Plural nouns not endin in -s, plural nouns ending in -s, nouns singular in meaning but plural in form, nouns that are the same in singular and plural, singular nouns not ending in -s, singular nouns ending in -s, singular proper nouns ending in -s, pronouns, joint posession
See prefixes entry for rules. Otherwise, consult Webster’s. If not listed, hyphenate.
See individual listings for specific prefixes. The general rule of prefixes is to use a hyphen when the first letter of the following word is the same as the last letter of the prefix. Some exceptions are coordinate, cooperate, and unnecessary. Use a hyphen when the word that follows is capitalized and with doubled prefixes. Consult Webster’s for instances not addressed in this guide.
'Premier' is an adjective that refers to the first, or best, of something. 'Premiere' can be used as a verb, meaning to introduce something, or as a noun, referring to a first performance.
Capitalize only when used as a formal title before a name or set off in commas after the name. Otherwise, lowercase.
A 'principle' is a rule or guide. 'Principal' can be used as a noun or adjective to describe something or someone as first in importance.
Use a hyphen when using the prefix to show support. In all other cases, no hyphen.
Capitalize only when part of a proper name. Do not capitalize when used alone on second reference.
Use figures and hyphens. Leave out “to” and use an en dash when the
numbers appear before the word “ratio.”
See prefixes entry for rules. Otherwise, consult Webster’s.
See 'allude, refer' entry.
Capitalize and italicize the proper names of reference books. Do not capitalize or italicize the common nouns on
Means “please reply,” so “please RSVP” is redundant.
See 'Bay Area' entry.
Lowercase the names of seasons when they are used generally. Capitalize when used in a proper noun or when referring to a specific season.
An exception to the prefix rule. Always use a hyphen with this prefix.
Twice a year.
See 'bimonthly, semimonthly' entry.
See 'biweekly, semiweekly' entry.
See 'her, she' entry.
Specific wording of signs, notices, mottoes, or inscriptions in text should be capitalized and, if long, placed in quotation marks.
See 'because, since' entry
To stand still is to be 'stationary'. Writing paper is 'stationery'.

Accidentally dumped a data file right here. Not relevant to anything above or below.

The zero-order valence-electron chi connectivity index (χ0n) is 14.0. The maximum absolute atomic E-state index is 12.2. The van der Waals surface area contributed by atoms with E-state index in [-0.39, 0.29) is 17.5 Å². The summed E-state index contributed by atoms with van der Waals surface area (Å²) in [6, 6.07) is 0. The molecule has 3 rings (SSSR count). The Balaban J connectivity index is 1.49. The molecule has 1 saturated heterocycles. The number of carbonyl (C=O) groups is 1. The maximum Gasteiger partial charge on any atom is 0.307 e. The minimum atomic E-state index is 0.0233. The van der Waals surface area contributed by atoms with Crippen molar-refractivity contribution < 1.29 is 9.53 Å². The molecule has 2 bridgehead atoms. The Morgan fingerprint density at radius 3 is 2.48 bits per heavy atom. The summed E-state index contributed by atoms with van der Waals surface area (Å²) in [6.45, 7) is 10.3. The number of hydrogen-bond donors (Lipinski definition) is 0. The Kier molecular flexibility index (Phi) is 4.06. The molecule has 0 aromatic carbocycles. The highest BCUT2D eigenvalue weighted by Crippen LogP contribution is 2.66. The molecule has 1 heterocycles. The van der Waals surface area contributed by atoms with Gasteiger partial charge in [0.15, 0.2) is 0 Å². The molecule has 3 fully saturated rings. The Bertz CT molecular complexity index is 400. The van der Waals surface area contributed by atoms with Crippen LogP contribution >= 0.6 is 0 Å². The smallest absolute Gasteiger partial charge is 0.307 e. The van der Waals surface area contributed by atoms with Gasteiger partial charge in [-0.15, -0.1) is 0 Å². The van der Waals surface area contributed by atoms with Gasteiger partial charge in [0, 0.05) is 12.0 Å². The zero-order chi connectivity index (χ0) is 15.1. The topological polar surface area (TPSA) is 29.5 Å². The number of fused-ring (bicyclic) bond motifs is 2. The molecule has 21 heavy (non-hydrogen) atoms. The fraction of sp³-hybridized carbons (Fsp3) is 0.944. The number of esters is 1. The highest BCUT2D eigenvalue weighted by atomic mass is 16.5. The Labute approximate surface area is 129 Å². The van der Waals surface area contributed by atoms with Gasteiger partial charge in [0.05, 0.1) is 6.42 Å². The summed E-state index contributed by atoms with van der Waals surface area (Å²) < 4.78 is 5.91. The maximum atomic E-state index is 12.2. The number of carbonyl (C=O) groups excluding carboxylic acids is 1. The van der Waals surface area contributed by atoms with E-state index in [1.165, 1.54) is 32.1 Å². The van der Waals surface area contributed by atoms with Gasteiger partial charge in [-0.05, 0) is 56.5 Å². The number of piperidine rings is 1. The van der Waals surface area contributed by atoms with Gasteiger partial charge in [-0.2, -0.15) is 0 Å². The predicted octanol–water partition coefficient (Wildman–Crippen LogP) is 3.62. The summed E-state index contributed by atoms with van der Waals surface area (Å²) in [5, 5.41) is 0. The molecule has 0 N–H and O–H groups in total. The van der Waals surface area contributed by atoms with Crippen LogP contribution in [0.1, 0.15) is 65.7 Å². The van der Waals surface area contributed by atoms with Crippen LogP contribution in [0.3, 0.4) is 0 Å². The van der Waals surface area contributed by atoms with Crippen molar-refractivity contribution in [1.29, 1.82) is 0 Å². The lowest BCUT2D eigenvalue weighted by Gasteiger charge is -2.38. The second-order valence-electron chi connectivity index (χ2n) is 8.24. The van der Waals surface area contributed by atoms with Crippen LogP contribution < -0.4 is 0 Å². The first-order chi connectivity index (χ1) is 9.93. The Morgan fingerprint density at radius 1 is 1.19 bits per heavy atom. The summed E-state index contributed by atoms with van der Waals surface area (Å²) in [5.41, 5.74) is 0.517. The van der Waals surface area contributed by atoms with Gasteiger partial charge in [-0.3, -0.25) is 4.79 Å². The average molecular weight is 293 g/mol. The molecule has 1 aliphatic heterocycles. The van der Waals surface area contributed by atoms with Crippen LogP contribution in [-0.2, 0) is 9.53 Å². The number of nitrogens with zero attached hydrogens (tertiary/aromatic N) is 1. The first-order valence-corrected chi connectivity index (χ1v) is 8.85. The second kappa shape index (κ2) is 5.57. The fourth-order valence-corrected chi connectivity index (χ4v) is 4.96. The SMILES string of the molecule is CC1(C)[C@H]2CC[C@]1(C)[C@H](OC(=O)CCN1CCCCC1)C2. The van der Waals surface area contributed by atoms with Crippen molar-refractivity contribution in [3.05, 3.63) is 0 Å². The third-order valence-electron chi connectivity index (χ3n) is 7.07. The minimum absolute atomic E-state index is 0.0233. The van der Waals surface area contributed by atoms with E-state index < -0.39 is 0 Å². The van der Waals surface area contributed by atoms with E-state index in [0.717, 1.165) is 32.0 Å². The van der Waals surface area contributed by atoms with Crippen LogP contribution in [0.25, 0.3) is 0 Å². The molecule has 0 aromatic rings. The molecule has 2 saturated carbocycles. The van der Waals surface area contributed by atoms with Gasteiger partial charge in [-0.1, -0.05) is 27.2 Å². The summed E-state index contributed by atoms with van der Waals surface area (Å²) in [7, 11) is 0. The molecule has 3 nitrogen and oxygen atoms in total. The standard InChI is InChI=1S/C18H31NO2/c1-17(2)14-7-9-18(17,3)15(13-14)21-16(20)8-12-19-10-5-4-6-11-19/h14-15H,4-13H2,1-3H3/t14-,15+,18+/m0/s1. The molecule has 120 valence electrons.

See 'addresses' entry.
See individual listings for specific suffixes. For words not in this guide, consult Webster’s. In general, use two words for the verb form and hyphenate any noun or adjective forms.
See 'CalWORKs recipients, TANF recipients' entry.
For most web or print publications, the Foundation uses periods between the sets in a 10-digit telephone number.
'That' is preferred when introducing an essential clause, defined by AP as one that cannot be eliminated without changing the meaning of the sentence. Essential clauses are not set apart by commas. 'Which' is used to introduce nonessential clauses, defined by AP as one that can be eliminated without changing the meaning of the sentence. Nonessential clauses are set off from the rest of the sentence using commas.
Use 'that' when referring to an object and 'who' when referring to a person,
a.m. and p.m., figures
Individual titles, job titles, composition titles
total, totaled, totaling
travel, traveled, traveling, traveler
See 'disinterested, uninterested' entry
Spell out when used as a noun. The abbreviation 'U.S.' can be used as an adjective to denote something as being federal. When abbreviating, use periods.
On first reference, always spell out 'University of California'. 'UC' is acceptable in subsequent references. When referring to a specific campus, use a comma followed by the campus name. Do not use “Universities of California” as the plural. Instead, use 'University of California' campuses.
Use http:// when a URL does not begin with www. Otherwise, begin with www.
Use a hyphen when user friendly serves as a modifier, otherwise it is two words.
Capitalize when standing alone. Lowercase when a suffix is added.
One word, lowercase.
See 'good, well' entry
Hyphenate this prefix as part of a compound modifier.
See 'that, which' entry.
Use 'who' when someone is the subject of the sentence, clause, or phrase.
Use 'whom' when someone is the object of a verb or preposition.
Usually hyphenated when forming a compound modifier. Otherwise, use two words.
When using only the last two numbers of year, use an apostrophe to indicate the century has been omitted. Use an en dash to show a span of years. Add -s to indicate decades and plurals. An apostrophe can be used to show the century has been omitted.
ZIP stands for Zoning Improvement Plan, and therefore should be in all caps. In addresses, do not use a comma
between the state name and the ZIP code. Instead, use two spaces.